Why are there so many "School" settings?


#1

I’ve noticed that both in Anime and in Choice Script games there are a huge number of games set in a “School” type setting. schools for necromancer’s schools for superheroes, schools for supervillains, schools for normal people but the protagonist happens to be some sort of weirdo. This makes sense in Anime because high school is considered the last time in your life as a Japanese citizen when you’re open to social experimentation and finding your place in life. After that you’re supposed to get a job and work it until you die. Possibly raising a family along the way. At least that’s the way I’ve had it explained to me. The same isn’t really true for western countries though, so the answer isn’t so obvious.

Since variety is the spice of life, and fiction is one of the safest ways of providing that variety it makes me wonder, why are school settings seemingly so popular in choice script games? Is it nostalgia? Is it that there just happen to be a lot of teens on this site writing what they know but with a twist? I feel like I’m missing something.


#2

I’m working on yet another Medieval European fantasy, but still going on low-profile mode 。‿。


#3

@Shoelip, well I’m in my 40s so definitely not “a teen writing what I know” but let’s face it; school settings offer lots of pros.

  1. Natural way to introduce cast of supporting characters
  2. Built-in mentor characters (profs/dean)
  3. Readers can relate to school experience, even if it’s weird (wizards, superheroes, etc)
  4. Provides natural progression for sequels as characters advance from year to year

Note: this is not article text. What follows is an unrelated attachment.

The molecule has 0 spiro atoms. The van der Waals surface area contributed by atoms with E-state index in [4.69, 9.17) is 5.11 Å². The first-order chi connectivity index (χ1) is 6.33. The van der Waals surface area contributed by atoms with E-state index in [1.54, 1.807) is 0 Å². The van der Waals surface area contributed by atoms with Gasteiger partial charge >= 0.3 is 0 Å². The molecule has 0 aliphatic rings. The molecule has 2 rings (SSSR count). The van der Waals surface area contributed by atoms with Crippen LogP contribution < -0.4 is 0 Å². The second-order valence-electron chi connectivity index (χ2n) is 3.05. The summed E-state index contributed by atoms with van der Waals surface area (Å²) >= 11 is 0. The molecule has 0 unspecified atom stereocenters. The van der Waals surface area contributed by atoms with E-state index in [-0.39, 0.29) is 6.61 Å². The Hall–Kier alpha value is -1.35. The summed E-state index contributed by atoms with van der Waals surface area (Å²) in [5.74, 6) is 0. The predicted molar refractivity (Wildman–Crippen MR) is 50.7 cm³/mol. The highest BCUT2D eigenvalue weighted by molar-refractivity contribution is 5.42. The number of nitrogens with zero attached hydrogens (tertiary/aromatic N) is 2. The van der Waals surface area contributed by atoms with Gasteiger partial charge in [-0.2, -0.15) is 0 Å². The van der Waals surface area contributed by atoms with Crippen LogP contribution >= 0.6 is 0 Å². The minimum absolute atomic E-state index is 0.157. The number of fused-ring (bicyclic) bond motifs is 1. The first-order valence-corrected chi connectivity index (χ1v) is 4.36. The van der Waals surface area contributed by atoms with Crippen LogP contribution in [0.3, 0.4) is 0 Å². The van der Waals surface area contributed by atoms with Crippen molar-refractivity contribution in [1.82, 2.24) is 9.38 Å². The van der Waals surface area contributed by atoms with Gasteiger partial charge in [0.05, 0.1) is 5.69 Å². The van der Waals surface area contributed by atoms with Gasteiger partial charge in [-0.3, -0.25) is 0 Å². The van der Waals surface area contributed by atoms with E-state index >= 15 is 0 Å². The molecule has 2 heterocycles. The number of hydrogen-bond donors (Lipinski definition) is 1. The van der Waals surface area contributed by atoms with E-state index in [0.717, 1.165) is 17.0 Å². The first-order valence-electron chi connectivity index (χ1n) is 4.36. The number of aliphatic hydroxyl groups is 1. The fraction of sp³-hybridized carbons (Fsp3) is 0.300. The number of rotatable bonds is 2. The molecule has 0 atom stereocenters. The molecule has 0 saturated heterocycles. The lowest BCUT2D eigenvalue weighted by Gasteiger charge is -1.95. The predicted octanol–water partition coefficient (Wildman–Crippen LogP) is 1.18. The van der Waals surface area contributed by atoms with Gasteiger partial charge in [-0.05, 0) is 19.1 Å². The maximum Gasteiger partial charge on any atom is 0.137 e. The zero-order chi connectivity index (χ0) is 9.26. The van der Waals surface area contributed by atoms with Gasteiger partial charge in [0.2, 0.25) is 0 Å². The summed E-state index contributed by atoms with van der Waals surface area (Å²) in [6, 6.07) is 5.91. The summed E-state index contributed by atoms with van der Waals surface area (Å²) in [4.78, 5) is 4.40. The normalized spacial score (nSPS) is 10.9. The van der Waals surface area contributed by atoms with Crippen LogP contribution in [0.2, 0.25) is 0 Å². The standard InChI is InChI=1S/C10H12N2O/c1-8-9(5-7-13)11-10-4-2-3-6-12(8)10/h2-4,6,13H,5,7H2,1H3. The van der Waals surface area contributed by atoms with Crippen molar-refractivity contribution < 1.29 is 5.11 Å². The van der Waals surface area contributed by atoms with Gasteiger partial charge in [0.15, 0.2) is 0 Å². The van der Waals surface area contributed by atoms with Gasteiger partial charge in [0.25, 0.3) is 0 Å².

5. Classroom settings provide mix of academics and adventure, and grades are natural compliment for “achievements”
  6. Easy way to introduce an antagonist/bully (we can probably all relate to this!)

Okay, there are probably dozens more, but these come to mind first.


#4

Blame harry potter, twilight, modern cartoons and anime. Personaly, I like this tho. It’s easy to read, and it feels diffrent playing as hero, mage monster or villian. I still waiting for monsters of, high heaven, keeper of moon and sun, academy arcana, community colegue or s.c.a.r.


#5

I think school settings are easier to setup than a “nation,” or maybe an "empire."
It’s like an all-in-one, versatile, multi-purpose pack of settings.


#6

Yes, I agree. And it’s usually more intimate than a nation/empire setting. I think it better supports a character-driven story, as opposed to huge sprawling empire type of epics…not that you can’t still focus on characters in that type of setting, but I think sometimes the “grandness” takes away from the little day-to-day interactions.


#7

It’s true. It’s always about grades, girlfriends, and saving the world :smile:


#8

You missed one!

  1. Provides a natural introduction to a setting’s unique twists on magic or advanced technology.

After all, if an MC already knows how magictech works, it will be hard to set up a situation where they have reason to explain it to the player without a boring “infodump.” If an MC doesn’t yet know, the player can learn alongside their MC. Other characters will have reason to explain, and the MC will have reason to ask!


#9

What? You can have all three of them?
:cry:


#10

Yes that is a BIG one! (Although I still managed to start with a huge infodump in CCH1 :expressionless:)


#11

hides brainstorming document about a Chalet-School-style boarding-school

School stories are great for coming-of-age storylines, which are perennially popular in books about children and teenagers. Characters are working out who they are, who they want to be, and how to bridge the gap between those two points.

It’s also a fun way of demonstrating and engaging with the social mores of a setting. The PC is put into a very clear position of choosing how they relate to the school’s values, and how they’re going to try to align with or rebel against them.